Long-pressing on a tile lets you move it, resize it or unpin it from the screen, while if you dig into the settings menu you can also change the colour scheme. However, there are no custom wallpapers or widgets to play with. That keeps things simple and intuitive, but some may find it limiting.

The tiles themselves are 'live tiles', which means that they're not just a static image. Instead they can display additional information – so for example the People tile will show you thumbnails of contacts images, while the calendar will display upcoming events.

Thanks to the Lumia Black update, you can now organise live tiles in folders on your start screen. This is a feature that's been available for Android and iOS for some time, and it's good to finally see Nokia adding in the functionality.

Nokia Lumia 520 review

Once updated, you can download the App Folder app from the Windows Store and use it to create folders that can then be pinned to the Start screen like any other tile. It's a great way of saving space and very useful for lumping similar apps, like games or email, together.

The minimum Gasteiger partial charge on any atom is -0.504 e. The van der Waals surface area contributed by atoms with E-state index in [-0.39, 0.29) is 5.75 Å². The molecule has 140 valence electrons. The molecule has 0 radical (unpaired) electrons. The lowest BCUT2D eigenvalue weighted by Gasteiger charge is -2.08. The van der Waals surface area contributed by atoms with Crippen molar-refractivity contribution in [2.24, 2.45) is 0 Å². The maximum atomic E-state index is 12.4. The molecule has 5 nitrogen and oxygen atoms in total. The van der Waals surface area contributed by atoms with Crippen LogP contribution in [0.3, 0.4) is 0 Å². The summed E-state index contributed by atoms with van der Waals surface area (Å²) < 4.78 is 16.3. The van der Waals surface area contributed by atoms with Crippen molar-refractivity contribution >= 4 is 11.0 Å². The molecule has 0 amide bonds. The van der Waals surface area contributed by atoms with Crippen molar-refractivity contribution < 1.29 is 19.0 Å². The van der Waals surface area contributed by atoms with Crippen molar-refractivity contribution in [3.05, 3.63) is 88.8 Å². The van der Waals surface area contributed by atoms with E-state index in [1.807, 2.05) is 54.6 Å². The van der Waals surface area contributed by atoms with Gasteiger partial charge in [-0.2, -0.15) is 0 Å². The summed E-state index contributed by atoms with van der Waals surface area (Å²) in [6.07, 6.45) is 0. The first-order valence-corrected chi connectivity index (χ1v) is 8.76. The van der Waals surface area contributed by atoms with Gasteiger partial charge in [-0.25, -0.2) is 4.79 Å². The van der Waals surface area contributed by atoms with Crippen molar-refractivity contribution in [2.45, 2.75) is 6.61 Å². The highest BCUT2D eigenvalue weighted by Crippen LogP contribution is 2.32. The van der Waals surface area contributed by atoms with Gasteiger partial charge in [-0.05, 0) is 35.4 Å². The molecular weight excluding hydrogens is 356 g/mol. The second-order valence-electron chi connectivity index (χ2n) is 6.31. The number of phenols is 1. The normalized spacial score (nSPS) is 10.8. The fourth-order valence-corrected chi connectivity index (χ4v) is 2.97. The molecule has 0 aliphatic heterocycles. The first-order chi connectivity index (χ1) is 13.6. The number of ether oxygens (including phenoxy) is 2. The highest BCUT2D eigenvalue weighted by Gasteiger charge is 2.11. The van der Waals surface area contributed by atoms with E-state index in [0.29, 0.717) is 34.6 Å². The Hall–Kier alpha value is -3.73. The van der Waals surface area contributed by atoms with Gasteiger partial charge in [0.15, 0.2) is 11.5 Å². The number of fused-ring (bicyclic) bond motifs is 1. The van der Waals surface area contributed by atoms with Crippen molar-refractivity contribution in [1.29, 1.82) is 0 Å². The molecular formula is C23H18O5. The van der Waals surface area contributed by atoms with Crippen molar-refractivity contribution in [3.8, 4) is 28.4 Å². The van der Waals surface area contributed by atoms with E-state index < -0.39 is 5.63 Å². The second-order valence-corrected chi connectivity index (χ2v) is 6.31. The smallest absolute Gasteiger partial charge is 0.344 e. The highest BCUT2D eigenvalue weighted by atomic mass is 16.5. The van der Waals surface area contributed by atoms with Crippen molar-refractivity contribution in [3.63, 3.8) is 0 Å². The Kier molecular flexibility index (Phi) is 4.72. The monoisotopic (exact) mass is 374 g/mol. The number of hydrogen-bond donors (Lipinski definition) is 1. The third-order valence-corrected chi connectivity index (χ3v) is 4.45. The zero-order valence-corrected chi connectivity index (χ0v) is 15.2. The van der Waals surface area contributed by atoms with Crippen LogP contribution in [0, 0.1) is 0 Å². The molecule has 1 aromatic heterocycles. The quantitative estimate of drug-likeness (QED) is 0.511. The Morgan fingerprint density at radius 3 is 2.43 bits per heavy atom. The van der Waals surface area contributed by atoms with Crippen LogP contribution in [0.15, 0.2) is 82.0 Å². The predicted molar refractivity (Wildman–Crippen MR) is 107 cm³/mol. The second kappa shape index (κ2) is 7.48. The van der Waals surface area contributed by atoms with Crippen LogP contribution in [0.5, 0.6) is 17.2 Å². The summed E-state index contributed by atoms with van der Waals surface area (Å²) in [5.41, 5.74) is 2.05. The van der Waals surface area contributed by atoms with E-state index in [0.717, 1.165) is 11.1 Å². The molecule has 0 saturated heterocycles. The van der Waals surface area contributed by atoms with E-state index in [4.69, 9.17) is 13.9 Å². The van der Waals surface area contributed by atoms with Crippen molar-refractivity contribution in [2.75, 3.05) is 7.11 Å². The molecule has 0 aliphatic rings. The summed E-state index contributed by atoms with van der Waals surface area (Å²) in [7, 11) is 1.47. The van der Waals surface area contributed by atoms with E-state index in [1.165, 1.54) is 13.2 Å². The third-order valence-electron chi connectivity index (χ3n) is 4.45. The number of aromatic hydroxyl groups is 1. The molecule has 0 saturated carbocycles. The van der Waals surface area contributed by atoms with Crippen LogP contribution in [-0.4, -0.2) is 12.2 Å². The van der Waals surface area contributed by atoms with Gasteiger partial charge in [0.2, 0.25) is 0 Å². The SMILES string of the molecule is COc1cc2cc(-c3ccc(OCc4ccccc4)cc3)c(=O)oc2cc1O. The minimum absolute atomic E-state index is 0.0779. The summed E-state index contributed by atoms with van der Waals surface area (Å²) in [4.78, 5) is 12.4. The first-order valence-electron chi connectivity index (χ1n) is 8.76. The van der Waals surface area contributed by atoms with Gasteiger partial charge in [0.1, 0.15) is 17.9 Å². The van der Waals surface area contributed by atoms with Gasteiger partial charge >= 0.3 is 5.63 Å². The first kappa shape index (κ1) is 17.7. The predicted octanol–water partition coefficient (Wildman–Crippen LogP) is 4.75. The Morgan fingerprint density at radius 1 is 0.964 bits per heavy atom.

Swiping left from the start screen brings up a list of all your apps in alphabetical order – and again you scroll vertically up and down through these. Long-pressing an app on this screen lets you pin it to the start screen or delete it.

You'll find the settings screen in here (though like everything else it can be pinned to the start screen for easy access if you'd prefer). From here you can change ringtones and other sounds, alter the start screen theme, set up Wi-Fi networks and more.

It's all well laid-out and clearly labelled, though I wish certain options were more easily accessible, such as toggles for Wi-Fi and Bluetooth.

I'd also love to be able to see how much battery percentage I have left without having to delve into the depths of the settings screen.

James Rogerson

James is a freelance phones, tablets and wearables writer and sub-editor at TechRadar. He has a love for everything ‘smart’, from watches to lights, and can often be found arguing with AI assistants or drowning in the latest apps. James also contributes to, and and has written for T3, Digital Camera World, Clarity Media and others, with work on the web, in print and on TV.